March 7, 2010 -- Chelsea King was the focus of intense media attention and law enforcement effort, with hundreds of officers and thousands of volunteers joining the search for her.
Almost exactly a year earlier and about 10 miles from where King was last seen jogging, 14-year-old Amber Dubois left home to walk to school, never to be seen again. Yet, Dubois' case got far less media attention and seemingly fewer law enforcement resources.
Hundreds of thousands of children are reported missing every year. A hundred or so turn out to be the result of foul play, and only a handful of those get the kind of media scrutiny that King's case got.
Ernie Allen, president of the Center for Missing and Exploited Children, says the cases that get the most attention tend to involve pre-teen children where it's immediately apparent that foul play by a stranger, not a family member, is suspected.
"Chelsea's case received enormous media attention because it was dramatic and sensational. The child goes jogging in a park area and doesn't come home. With Amber Dubois, nobody saw her disappear, and there's no tangible physical evidence," Allen said. "She just disappeared."
There have been countless high-profile cases involving young girls, including the disappearances of Caylee Anthony, Jessica Lunsford, Somer Thompson and Madeleine McCann, whose story went global because of her telegenic look and her media-savvy parents.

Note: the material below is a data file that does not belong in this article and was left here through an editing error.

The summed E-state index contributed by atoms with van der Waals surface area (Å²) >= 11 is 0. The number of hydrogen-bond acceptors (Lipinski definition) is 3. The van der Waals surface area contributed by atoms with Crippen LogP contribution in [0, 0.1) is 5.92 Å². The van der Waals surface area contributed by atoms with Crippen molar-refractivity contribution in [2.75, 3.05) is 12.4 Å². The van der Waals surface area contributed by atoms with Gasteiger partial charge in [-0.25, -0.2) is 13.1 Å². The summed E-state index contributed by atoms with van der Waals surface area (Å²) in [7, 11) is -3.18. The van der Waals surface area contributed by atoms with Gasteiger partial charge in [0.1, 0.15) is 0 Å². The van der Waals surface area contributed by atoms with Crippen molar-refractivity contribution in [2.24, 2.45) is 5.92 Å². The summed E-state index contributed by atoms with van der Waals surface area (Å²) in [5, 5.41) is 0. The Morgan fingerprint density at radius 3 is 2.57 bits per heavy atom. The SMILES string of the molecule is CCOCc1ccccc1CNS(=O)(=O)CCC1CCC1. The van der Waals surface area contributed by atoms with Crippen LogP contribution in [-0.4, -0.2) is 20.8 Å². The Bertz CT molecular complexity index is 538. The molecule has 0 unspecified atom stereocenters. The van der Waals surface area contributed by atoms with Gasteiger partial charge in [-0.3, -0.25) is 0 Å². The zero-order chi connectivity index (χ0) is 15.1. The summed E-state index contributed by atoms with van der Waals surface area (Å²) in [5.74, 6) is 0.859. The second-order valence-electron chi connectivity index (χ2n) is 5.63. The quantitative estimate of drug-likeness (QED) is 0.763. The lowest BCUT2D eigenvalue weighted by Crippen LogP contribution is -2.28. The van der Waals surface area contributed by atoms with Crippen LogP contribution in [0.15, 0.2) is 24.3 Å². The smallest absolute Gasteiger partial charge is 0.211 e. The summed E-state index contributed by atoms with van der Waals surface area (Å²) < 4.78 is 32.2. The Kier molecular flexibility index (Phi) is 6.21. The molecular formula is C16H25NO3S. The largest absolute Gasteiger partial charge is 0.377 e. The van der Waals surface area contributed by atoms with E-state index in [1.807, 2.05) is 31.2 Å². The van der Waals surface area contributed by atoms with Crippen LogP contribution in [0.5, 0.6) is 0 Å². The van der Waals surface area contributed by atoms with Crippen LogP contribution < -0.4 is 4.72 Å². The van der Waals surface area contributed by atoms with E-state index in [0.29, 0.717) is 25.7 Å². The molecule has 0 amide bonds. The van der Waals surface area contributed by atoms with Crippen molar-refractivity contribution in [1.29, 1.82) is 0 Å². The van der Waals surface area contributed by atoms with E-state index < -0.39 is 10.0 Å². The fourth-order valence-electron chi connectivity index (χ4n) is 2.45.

Robert Thompson, a professor of television and popular culture at Syracuse University, explains that the reason the media tends to go in a frenzy around these types of cases is really because of a self-fulfilling prophecy.
"Once one of these stories is decided to be covered, there's no turning back," Thompson said. "You've sent your reporters and your trucks to it, and you become invested in it. You start building interest in the story, and your audience wants to hear more about it, so you keep everyone there to continue reporting on it."
Critics Site Racial Inequality in Press Coverage
Many African-Americans and Latinos also perceive a racial bias to the coverage. Some believe more attention is paid to missing white children than to black or Hispanic children. Critics point to several examples.
The 2003 kidnap and murder of African-American college student Romona Moore from Brooklyn, N.Y., was eclipsed by the disappearance of Svetlana Aranov, a white woman from Manhattan's Upper East Side .
LaToyia Figueroa, a young African-American and Hispanic woman, who disappeared while pregnant in Philadelphia in 2005, only got a fraction of the news coverage as Natalie Holloway, a white teen who vanished in Aruba around the same time.
Kathy Times, a member of the National Association of Black Journalists explained, "If you're white, wealthy, cute and under 12, then you're more likely to get the eye of the national media."
Quoting from a Scripps Howard study, Times continues, "One study showed that about 35,000 kids went missing one year, and a little more than half of those were white, but about 67 percent of stories covered by The Associated Press were about white children."
And then there was the case of 13-year-old Laura Ayala, a Latina teen, who vanished near her Houston home in 2002 as she went down the block to buy a newspaper for a class assignment.
"The Hispanic media was wonderful," Allen said. "The mainstream media wasn't as interested. Is that because her mom couldn't tell her story in English? I don't know."